GoRout LLC, a buzzworthy Rochester-based football technology startup that began as a tenant in the Mayo Clinic Business Accelerator, has raised $1 million in a seed financing round and is growing quickly, according to city leaders.
GoRout was founded in 2013 in the Mayo Clinic Business Accelerator by CEO Mike Rolih. Its communications technology for football teams is like a wearable smartphone: During practices, players sport a shockproof digital display on their forearms, enabling coaches to eliminate huddles and thus maximize their practice time, reduce mistakes and improve communication.
The wearable displays come in a padded protective belt and boast a military-grade certification ensuring their durability and water resistance.
At the Mayo business incubator, Rolih grew the idea from concept to prototype. Then in 2015 the young firm moved to offices on 3rd Street Southwest. That same year, it landed angel financing from the Southern Minnesota Initiative Foundation and its Southern Minnesota Equity Fund, as well as a $75,000 city-financed loan arranged by Rochester Area Economic Development Inc. (RAEDI), the local nonprofit business development agency.
RAEDI, which operates the city-funded Rochester Economic Development Fund, revealed in July that GoRout has since paid back the loan with interest while also completing a $1 million seed investment round led by Chicago-based Kovitz Investment Group, a wealth management firm with $2.7 billion in assets.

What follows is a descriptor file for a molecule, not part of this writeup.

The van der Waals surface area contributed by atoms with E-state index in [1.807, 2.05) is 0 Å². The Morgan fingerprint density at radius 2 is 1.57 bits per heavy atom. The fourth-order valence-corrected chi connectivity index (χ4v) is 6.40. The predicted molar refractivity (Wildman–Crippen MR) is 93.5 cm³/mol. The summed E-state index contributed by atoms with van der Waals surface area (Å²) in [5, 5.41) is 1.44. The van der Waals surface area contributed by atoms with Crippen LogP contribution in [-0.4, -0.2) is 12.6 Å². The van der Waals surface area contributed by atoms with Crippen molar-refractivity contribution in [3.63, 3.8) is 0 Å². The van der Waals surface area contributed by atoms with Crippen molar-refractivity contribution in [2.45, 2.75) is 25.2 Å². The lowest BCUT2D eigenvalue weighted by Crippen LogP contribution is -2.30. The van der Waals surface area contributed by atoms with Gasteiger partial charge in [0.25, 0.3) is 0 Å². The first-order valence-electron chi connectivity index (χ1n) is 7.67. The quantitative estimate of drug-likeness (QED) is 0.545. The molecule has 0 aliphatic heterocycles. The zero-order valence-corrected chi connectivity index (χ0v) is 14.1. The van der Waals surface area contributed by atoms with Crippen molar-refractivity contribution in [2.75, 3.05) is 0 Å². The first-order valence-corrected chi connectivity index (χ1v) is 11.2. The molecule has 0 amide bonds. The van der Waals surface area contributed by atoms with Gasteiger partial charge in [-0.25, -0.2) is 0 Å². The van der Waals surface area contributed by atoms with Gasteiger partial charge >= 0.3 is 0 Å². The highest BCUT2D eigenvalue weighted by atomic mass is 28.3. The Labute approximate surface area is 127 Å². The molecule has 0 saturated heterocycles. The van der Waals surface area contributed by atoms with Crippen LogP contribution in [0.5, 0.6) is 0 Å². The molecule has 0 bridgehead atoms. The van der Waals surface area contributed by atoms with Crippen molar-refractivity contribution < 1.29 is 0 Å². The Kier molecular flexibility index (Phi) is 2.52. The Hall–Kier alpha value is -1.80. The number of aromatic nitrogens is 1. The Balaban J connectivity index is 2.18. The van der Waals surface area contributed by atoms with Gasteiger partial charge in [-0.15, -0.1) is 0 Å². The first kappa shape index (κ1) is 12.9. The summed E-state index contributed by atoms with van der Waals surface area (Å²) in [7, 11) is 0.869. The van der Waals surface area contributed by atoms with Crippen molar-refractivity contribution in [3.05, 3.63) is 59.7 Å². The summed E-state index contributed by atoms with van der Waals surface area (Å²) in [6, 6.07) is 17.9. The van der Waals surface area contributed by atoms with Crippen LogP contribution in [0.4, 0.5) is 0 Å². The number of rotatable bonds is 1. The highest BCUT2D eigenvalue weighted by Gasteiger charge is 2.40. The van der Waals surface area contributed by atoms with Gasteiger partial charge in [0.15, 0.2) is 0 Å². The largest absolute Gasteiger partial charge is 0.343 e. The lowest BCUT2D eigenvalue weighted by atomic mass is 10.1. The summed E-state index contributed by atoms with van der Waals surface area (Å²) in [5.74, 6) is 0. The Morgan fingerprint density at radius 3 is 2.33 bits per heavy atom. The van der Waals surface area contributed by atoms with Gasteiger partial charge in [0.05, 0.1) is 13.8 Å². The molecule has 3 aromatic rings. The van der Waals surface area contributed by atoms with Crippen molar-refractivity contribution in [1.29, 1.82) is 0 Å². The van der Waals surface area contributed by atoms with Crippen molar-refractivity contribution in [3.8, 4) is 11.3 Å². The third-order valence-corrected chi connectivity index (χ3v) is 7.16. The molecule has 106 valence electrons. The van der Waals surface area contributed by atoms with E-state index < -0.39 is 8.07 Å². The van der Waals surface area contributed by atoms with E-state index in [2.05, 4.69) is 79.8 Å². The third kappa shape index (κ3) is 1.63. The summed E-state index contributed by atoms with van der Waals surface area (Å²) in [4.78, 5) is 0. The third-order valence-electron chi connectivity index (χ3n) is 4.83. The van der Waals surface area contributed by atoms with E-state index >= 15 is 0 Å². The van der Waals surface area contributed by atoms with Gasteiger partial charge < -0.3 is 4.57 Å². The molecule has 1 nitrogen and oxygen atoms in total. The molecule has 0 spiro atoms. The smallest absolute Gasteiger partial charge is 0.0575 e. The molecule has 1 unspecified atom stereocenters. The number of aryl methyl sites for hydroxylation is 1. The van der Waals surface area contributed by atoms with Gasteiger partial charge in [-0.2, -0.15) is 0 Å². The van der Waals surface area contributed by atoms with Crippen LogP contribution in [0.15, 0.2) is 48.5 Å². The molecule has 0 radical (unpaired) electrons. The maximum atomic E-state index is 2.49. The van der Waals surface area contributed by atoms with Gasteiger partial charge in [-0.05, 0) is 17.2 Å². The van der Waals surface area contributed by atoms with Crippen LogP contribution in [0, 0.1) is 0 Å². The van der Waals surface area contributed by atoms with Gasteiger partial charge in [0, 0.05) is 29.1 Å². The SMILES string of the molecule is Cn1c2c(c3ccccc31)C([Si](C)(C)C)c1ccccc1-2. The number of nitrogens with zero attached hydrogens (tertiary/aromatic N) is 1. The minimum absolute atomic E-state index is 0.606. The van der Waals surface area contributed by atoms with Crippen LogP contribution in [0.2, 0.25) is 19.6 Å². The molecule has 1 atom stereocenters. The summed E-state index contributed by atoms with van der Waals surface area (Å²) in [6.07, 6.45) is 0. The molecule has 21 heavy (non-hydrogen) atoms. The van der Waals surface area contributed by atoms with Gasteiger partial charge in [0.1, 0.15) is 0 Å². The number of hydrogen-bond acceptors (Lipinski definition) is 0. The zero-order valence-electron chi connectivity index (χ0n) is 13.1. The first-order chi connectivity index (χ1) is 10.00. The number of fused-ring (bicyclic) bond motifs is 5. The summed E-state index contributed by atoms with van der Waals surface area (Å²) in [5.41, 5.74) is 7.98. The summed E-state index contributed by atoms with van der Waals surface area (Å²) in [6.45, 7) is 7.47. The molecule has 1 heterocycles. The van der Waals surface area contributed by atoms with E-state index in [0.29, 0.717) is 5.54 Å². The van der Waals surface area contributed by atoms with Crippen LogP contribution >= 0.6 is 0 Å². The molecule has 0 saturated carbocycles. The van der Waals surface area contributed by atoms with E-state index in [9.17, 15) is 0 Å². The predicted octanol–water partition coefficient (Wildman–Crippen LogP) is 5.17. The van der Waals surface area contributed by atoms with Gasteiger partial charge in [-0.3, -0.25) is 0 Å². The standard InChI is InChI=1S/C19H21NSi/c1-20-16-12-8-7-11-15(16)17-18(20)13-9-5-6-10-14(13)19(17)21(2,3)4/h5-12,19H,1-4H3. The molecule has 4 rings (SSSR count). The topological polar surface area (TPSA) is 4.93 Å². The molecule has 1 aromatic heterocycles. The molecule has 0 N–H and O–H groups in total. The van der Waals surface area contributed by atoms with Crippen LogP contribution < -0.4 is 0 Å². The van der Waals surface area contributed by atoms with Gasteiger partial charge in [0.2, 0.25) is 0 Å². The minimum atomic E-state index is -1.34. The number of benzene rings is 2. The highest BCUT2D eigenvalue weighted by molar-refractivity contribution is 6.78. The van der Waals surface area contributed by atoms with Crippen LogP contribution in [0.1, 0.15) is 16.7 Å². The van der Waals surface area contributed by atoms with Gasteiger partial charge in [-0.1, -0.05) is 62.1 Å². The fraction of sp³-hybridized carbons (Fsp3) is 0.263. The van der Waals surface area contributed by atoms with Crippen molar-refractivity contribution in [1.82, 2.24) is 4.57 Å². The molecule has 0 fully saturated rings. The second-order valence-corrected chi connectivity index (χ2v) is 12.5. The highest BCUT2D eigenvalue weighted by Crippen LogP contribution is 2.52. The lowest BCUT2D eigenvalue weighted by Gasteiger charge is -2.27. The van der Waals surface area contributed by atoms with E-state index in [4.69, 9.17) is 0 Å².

The young company earned considerable buzz in 2017 when it was named one of the winners of the NFL’s “1st and Future” competition, established by the league to promote startups seeking to commercialize technology designed to make the game safer in the wake of its well-publicized concussion issues. The Mayo Clinic is one of the NFL’s lead sponsors in the 1st and Future effort.
RAEDI reported that GoRout is also quickly growing its revenues as more football teams sign up for its on-field communications system. Its revenues have increased each year: In its launch year of 2015, revenues were $30,000; this year they are expected to reach $500,000, putting the firm “almost at the break-even point.” The company has signed up 50 users for upcoming season, with 60 projected for the full year.
RAEDI released the information about GoRout late last month as it pitched the Rochester City Council on a second and much larger loan from the city’s economic development fund – this time for $250,000. Council members voted unanimously to do so at their July 23 meeting, agreeing with RAEDI that with only 1 percent of the football market covered so far, GoRout has considerable potential for growth.
Currently GoRout employs four full-time, one part-time and 11 seasonal employees. Proceeds from the city loan will be used to expand operations; develop a new product, identified as “on field-mixed reality training”; and create up to three new Rochester jobs immediately.
Ultimately, RAEDI said, GoRout aims to expand its Rochester footprint to up to 30 jobs by 2021-22.